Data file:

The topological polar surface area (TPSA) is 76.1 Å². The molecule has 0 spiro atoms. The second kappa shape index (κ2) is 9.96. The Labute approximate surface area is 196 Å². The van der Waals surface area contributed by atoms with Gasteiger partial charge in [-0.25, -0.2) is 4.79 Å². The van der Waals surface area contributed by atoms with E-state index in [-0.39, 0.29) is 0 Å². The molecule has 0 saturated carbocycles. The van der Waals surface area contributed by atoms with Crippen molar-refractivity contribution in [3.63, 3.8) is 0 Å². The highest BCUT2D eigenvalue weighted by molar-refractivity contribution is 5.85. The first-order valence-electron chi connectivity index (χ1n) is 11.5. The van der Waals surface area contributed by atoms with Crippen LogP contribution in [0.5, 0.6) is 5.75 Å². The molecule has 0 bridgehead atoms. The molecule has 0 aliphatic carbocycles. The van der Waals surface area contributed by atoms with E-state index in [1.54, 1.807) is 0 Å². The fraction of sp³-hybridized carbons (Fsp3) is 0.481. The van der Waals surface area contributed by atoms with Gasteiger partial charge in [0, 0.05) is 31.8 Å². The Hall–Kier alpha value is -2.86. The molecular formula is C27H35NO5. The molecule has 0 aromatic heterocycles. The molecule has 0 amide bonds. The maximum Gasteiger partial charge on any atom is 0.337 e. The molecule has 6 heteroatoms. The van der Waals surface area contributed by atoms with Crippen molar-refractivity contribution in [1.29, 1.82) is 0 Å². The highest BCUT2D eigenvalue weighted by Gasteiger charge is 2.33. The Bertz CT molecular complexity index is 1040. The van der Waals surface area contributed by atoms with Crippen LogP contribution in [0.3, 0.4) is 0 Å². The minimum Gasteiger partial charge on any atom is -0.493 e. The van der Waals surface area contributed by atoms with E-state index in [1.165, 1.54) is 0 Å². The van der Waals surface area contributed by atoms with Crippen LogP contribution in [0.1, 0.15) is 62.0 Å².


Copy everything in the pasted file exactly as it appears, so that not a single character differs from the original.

The topological polar surface area (TPSA) is 76.1 Å². The molecule has 0 spiro atoms. The second kappa shape index (κ2) is 9.96. The Labute approximate surface area is 196 Å². The van der Waals surface area contributed by atoms with Gasteiger partial charge in [-0.25, -0.2) is 4.79 Å². The van der Waals surface area contributed by atoms with E-state index in [-0.39, 0.29) is 0 Å². The molecule has 0 saturated carbocycles. The van der Waals surface area contributed by atoms with Crippen molar-refractivity contribution in [3.63, 3.8) is 0 Å². The highest BCUT2D eigenvalue weighted by molar-refractivity contribution is 5.85. The first-order valence-electron chi connectivity index (χ1n) is 11.5. The van der Waals surface area contributed by atoms with Crippen LogP contribution in [0.5, 0.6) is 5.75 Å². The molecule has 0 bridgehead atoms. The molecule has 0 aliphatic carbocycles. The van der Waals surface area contributed by atoms with E-state index in [1.54, 1.807) is 0 Å². The fraction of sp³-hybridized carbons (Fsp3) is 0.481. The van der Waals surface area contributed by atoms with Gasteiger partial charge in [0, 0.05) is 31.8 Å². The Hall–Kier alpha value is -2.86. The molecular formula is C27H35NO5. The molecule has 0 aromatic heterocycles. The molecule has 0 amide bonds. The maximum Gasteiger partial charge on any atom is 0.337 e. The molecule has 6 heteroatoms. The van der Waals surface area contributed by atoms with Crippen molar-refractivity contribution in [1.29, 1.82) is 0 Å². The highest BCUT2D eigenvalue weighted by Gasteiger charge is 2.33. The Bertz CT molecular complexity index is 1040. The van der Waals surface area contributed by atoms with Crippen LogP contribution in [0.3, 0.4) is 0 Å². The minimum Gasteiger partial charge on any atom is -0.493 e. The van der Waals surface area contributed by atoms with E-state index in [1.165, 1.54) is 0 Å². The van der Waals surface area contributed by atoms with Crippen LogP contribution in [0.1, 0.15) is 62.0 Å².